New York Rangers


by Joe Fortunato

1. Goaltending.

So long as Henrik Lundqvist is tending the pipes this will be an advantage for the New York Rangers. When it comes to goaltending, consistency is the name of the game; something Lundqvist and Benoit Allaire have done a great job providing. In his career Lundqvist has averaged a 2.26 GAA and a 92.1 SV%.

That edge has helped keep a defense that was subpar at times last year afloat, and help mitigate some of the mistakes made in front of them. The Stanley Cup window for the Rangers will close when Lundqvist allows it to close.

2. Offense.

The Rangers were tied for third in the NHL last year in goals for. Led by Rick Nash, the top-heavy skill on Broadway is undeniable -- although it is worth noting that Mats Zuccarello’s injury, along with some other ailments, did a good job at derailing some of the Rangers’ offense in the postseason. Derek Stepan, Derick Brassard and Zuccarello are easily some of the better passers in the game while Chris Kreider and Kevin Hayes are poised to continue to blossom. Having a healthy Keith Yandle and Ryan McDonagh will help, too. As will a healthy Dan Boyle.

3. Speed and transition.

This isn’t really two things since they go hand in hand. Kreider is one of the fastest players in the league. Fast is also fast (no pun intended). Emerson Etem and Viktor Stalberg have some wheels to replace Carl Hagelin’s now that he’s playing in Anaheim, while Hayes, Brassard, Zuccarello and Nash aren’t exactly slow themselves.

Last year the Rangers’ bread and butter was their ability to transition from defense to offense using their speed through the neutral zone. That shouldn’t change much this year, and will a healthy Yandle to move the puck from the back end, it should only get better.


by Joe Fortunato

1. Power-play consistency

The Rangers have all the pieces to have a dominant power play in the NHL. They have an elite goalscorer in Nash, three brilliant set-up players in Derek Stepan, Zuccarello and Brassard and a true power-play quarterback in Yandle. Throw in names like Kreider, Hayes and even J.T. Miller and you should have a quality recipe for success.

Just like at even strength, injuries derailed the Rangers power play efforts in the postseason last year, and this group finding some consistency with the man-advantage will go a long way to getting back to the Stanley Cup Final.

2. Depth scoring.

Yes, offense is listed above as a strength. No, this is not a typo. If the playoffs proved anything, it’s the Rangers are too reliant on certain pieces of their offense. Once Zuccarello went down with an injury the Rangers’ offense ground to a halt. Nash, Brassard, Kreider and Stepan did most of the heavy lifting for the offense the Rangers did produce, but it wasn’t enough. The Rangers need to be less reliant on their top guns and the only way they’re going to be able to do that is if the kids continue to grow and the Rangers optimize their lineup to their own advantage.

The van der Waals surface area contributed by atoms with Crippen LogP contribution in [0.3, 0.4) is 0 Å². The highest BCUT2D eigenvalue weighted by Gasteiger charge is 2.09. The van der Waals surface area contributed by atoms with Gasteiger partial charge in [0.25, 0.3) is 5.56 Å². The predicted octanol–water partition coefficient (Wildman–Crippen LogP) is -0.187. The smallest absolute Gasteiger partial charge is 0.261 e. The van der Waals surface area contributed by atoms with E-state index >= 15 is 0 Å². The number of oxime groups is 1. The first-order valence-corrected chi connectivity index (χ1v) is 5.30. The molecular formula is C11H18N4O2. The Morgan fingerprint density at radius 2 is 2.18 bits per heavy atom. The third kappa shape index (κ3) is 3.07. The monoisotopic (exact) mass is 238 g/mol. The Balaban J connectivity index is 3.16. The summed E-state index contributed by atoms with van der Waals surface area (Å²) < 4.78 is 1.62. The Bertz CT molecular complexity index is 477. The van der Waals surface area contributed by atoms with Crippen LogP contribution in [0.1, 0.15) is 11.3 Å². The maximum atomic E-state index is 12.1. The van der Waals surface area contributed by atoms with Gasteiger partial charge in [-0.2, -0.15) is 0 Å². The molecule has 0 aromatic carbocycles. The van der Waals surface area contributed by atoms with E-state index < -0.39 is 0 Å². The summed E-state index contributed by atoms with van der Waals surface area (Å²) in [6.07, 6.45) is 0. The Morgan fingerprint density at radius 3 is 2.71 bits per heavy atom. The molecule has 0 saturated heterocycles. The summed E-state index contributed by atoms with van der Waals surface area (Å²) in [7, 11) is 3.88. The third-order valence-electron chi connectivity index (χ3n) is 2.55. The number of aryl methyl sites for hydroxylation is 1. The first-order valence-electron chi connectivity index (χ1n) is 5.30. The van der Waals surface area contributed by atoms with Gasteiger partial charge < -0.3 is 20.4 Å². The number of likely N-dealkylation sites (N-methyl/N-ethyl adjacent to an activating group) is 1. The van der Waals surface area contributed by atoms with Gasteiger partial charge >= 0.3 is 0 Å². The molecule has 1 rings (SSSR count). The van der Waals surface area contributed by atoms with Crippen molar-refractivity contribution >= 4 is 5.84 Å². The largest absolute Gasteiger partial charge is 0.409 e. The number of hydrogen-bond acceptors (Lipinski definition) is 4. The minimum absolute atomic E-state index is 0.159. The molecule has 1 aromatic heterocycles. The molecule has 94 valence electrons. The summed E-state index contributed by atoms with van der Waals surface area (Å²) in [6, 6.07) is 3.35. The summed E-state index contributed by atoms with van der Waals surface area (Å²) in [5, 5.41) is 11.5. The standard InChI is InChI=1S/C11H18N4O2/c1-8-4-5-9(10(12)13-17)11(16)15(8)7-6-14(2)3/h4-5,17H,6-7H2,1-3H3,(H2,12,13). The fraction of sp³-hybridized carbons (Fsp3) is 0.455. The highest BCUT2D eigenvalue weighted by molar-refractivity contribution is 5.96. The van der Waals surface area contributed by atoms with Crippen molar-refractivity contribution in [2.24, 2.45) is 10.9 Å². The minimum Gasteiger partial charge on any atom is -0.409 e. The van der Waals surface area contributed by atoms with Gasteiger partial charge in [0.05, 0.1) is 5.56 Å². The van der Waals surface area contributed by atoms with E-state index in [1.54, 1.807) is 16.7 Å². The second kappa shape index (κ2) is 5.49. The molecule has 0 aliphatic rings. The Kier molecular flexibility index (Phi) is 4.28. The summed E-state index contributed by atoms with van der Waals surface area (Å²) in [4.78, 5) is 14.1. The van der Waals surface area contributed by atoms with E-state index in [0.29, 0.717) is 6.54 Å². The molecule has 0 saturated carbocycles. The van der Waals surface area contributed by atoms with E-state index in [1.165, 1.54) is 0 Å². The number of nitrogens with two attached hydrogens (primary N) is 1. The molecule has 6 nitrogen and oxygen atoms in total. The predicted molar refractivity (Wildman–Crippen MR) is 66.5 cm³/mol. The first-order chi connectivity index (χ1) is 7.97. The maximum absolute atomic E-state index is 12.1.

3. Themselves.

The New York Rangers -- and most of this falls on coach Alain Vigneault -- shot themselves in the foot more than a few times last year with questionable lineup decisions. Tanner Glass played in almost every game he could -- him getting the mumps sidelined him longer than his poor play --  and Vigneault had some trouble adjusting his lineup in the Eastern Conference Final; allowing the Lightning’s Triplets line to run circles around a slower defensive pairing and a poorly constructed bottom six.

Vigneault has all the pieces he needs to improve this team and very few of them came from external sources. The kids from last year should be able to handle a bigger workload this year if they’re properly nurtured and allowed to do so.


1. How can the Rangers solve their power-play issues?
2. Is the Rangers defense good enough to contend for a Stanley Cup?
3. Which kid is expected to take the biggest leap this year?

Get the answers at Blueshirt Banter.


by Joe Fortunato

A Stanley Cup Parade this summer. There’s really no other option at this point. The Rangers went for it last year by moving one of their top prospects for Yandle and wound up a game short of reaching the Stanley Cup Final for the second consecutive year. That ambition and motivation is still there this year, but it takes a lot more than desire to win the Stanley Cup.

If the kids blossom, the Rangers get out of their own way and the youth from last year continue to grow the Rangers should have a dangerous team top to bottom that can contend with anyone.


by Joe Fortunato

A Lundqvist injury (although we said that last year, too) or other injuries that pile up and keep the Rangers from making the playoffs/not going very deep in the playoffs. If the kids from last year hit a sophomore slump and the defense gets overworked and run down due to reliance on some of the older, slower cogs, the Rangers might find themselves in some real trouble.